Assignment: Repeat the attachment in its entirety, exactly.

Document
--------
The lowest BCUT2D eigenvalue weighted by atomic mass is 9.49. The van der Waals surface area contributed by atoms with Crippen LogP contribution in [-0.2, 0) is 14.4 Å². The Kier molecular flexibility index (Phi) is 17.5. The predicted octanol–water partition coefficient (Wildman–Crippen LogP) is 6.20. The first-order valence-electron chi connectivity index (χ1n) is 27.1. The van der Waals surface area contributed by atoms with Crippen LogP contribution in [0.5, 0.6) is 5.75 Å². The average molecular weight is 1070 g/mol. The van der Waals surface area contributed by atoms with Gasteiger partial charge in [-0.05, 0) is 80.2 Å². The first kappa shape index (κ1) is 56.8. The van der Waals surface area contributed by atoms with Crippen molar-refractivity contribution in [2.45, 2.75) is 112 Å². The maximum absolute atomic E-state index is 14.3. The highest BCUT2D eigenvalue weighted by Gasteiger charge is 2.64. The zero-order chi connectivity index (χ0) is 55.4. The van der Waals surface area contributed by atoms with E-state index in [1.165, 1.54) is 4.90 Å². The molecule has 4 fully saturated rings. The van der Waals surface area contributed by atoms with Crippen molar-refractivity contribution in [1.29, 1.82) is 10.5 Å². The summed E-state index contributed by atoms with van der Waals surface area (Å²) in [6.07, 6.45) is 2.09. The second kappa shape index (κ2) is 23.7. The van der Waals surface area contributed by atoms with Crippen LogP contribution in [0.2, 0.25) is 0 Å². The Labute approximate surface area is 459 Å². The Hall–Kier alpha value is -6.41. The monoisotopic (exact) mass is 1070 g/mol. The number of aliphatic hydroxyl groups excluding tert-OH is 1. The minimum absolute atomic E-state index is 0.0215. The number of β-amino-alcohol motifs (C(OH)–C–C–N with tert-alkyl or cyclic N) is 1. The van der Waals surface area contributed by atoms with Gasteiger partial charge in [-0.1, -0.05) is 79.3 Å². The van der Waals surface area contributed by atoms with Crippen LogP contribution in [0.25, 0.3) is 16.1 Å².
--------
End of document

The lowest BCUT2D eigenvalue weighted by atomic mass is 9.49. The van der Waals surface area contributed by atoms with Crippen LogP contribution in [-0.2, 0) is 14.4 Å². The Kier molecular flexibility index (Phi) is 17.5. The predicted octanol–water partition coefficient (Wildman–Crippen LogP) is 6.20. The first-order valence-electron chi connectivity index (χ1n) is 27.1. The van der Waals surface area contributed by atoms with Crippen LogP contribution in [0.5, 0.6) is 5.75 Å². The average molecular weight is 1070 g/mol. The van der Waals surface area contributed by atoms with Gasteiger partial charge in [-0.05, 0) is 80.2 Å². The first kappa shape index (κ1) is 56.8. The van der Waals surface area contributed by atoms with Crippen molar-refractivity contribution in [2.45, 2.75) is 112 Å². The maximum absolute atomic E-state index is 14.3. The highest BCUT2D eigenvalue weighted by Gasteiger charge is 2.64. The zero-order chi connectivity index (χ0) is 55.4. The van der Waals surface area contributed by atoms with E-state index in [1.165, 1.54) is 4.90 Å². The molecule has 4 fully saturated rings. The van der Waals surface area contributed by atoms with Crippen molar-refractivity contribution in [1.29, 1.82) is 10.5 Å². The summed E-state index contributed by atoms with van der Waals surface area (Å²) in [6.07, 6.45) is 2.09. The second kappa shape index (κ2) is 23.7. The van der Waals surface area contributed by atoms with Crippen LogP contribution in [0.2, 0.25) is 0 Å². The Labute approximate surface area is 459 Å². The Hall–Kier alpha value is -6.41. The monoisotopic (exact) mass is 1070 g/mol. The number of aliphatic hydroxyl groups excluding tert-OH is 1. The minimum absolute atomic E-state index is 0.0215. The number of β-amino-alcohol motifs (C(OH)–C–C–N with tert-alkyl or cyclic N) is 1. The van der Waals surface area contributed by atoms with Gasteiger partial charge in [-0.1, -0.05) is 79.3 Å². The van der Waals surface area contributed by atoms with Crippen LogP contribution in [0.25, 0.3) is 16.1 Å².